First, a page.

(Leviticus 19:2 – Watchword for the Week of Sunday 26 October 2014)

God is a 10. That’s easy, nobody and nothing could possibly be holier than the Holy One! But God does not just rest there in all God’s Holiness. God picks, elects, drafts, calls up God’s chosen people: first Israel and eventually all the peoples in Christ Jesus. That includes you and me. And the charge to God’s people remains in effect: “You shall be holy, for I the Lord your God am holy.” If you did not rate yourself to be a 10 on the Holiness scale you got your work cut out for you!

How do I do that – become more holy? Forget most of the religious knowledge and practice you have learned over the years! Yes, the Holiness Code has some religious and cultural stuff listed but that is mostly common-sense or general moral practice. At its core the Hebrew word for “holiness,” “kedushah” (Hebrew: קדושה‎) has the connotation of “separateness”. So since God is separate from the world so God’s people are supposed to be special. That is in our everyday dealings and not a flashy worship kind of way.

Holiness does not show when you are in Sunday best but working towards a farmer’s tan. Here is an example from Leviticus 19:10
“You shall not strip your vineyard bare, or gather the fallen grapes of your vineyard; you shall leave them for the poor and the alien: I am the Lord your God.”
The way you go about to your day job shows how much you are attuned to the Divine and the people around you. When Jesus was asked about the most important commandment all he could think of was the summary of the Holiness Code from Leviticus 19:18
“love your neighbors as you love yourself.”

Learning to speak King James and saying the most beautiful prayers and thinking the most pious and righteous thoughts is so easy but are you willing to work on your Holiness the hard way? Do you dare being separate, special, holy?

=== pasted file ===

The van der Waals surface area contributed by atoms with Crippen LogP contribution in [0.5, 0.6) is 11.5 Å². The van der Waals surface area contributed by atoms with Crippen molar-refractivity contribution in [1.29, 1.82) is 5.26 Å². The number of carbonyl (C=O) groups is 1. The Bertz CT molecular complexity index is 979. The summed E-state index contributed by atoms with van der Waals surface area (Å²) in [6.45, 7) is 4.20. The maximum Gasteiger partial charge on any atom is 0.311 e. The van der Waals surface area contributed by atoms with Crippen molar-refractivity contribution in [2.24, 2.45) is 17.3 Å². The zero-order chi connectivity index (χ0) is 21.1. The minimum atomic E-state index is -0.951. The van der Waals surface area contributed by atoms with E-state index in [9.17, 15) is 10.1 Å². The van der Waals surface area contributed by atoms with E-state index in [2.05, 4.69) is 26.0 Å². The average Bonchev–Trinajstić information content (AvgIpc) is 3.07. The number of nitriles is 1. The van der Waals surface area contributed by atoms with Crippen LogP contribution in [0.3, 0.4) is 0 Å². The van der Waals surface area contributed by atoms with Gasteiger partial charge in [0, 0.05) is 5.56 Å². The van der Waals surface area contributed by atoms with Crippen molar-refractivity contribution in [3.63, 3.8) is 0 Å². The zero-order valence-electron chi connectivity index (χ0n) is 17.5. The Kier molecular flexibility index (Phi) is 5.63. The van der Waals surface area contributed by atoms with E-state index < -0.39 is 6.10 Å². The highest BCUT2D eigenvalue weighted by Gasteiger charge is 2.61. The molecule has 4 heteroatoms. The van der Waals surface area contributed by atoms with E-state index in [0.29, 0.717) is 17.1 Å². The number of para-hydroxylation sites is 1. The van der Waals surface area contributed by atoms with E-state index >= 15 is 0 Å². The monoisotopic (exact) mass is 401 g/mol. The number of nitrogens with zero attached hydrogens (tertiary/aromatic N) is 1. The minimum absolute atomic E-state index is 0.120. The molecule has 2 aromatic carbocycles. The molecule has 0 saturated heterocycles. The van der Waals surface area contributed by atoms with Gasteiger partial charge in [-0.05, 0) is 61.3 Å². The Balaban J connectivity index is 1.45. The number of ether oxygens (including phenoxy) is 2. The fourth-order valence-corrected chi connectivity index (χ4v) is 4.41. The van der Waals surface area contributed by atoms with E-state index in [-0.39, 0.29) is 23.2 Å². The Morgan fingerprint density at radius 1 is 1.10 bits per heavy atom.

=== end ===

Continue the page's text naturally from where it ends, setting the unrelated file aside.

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Jul 17, 2011

Scapegoating

Everybody needs a scapegoat, right? Sometimes you just need someone to blame. Well God’s people have had a wonderful tradition to channel this desire into an annual event called Yom Kippur (Day of Atonement): Once a year Aaron shall put both of his hands on a goat’s head and confess over it all the evils, sins, and rebellions of the people of Israel, and so transfer them to the goat’s head. Then the goat is to be driven off into the desert by someone appointed to do it. The goat will carry all their sins away with him into some uninhabited land.
Wonderful thought…

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Feb 1, 2011

Leviticus 19:1-18

Today’s Reading is Leviticus 19:1-18.
This chapter is central to the so-called Holiness Code. The motto is; “Be holy, because I, the LORD your God, am holy.” The Hebrew word for “holiness,” “kedushah” (Hebrew: קדושה‎) has the connotation of “separateness”. So since God is separate from the world so his people are supposed to be special. There is some religious and cultural stuff listed but that is mostly common-sense or general moral practice. A couple of things really stick out though:

Verse 10: “Do not go back through your vineyard to gather the grapes that were missed or to pick up the grapes that have fallen; leave them for poor people and foreigners. I am the LORD your God.”
God’s people know they were slaves in Egypt once. Hence they have a special responsibility towards their poor.

Verse 18: “love your neighbors as you love yourself.”
Asked about the most important commandment Jesus quotes this verse, echoing the teaching of the school of Hillel.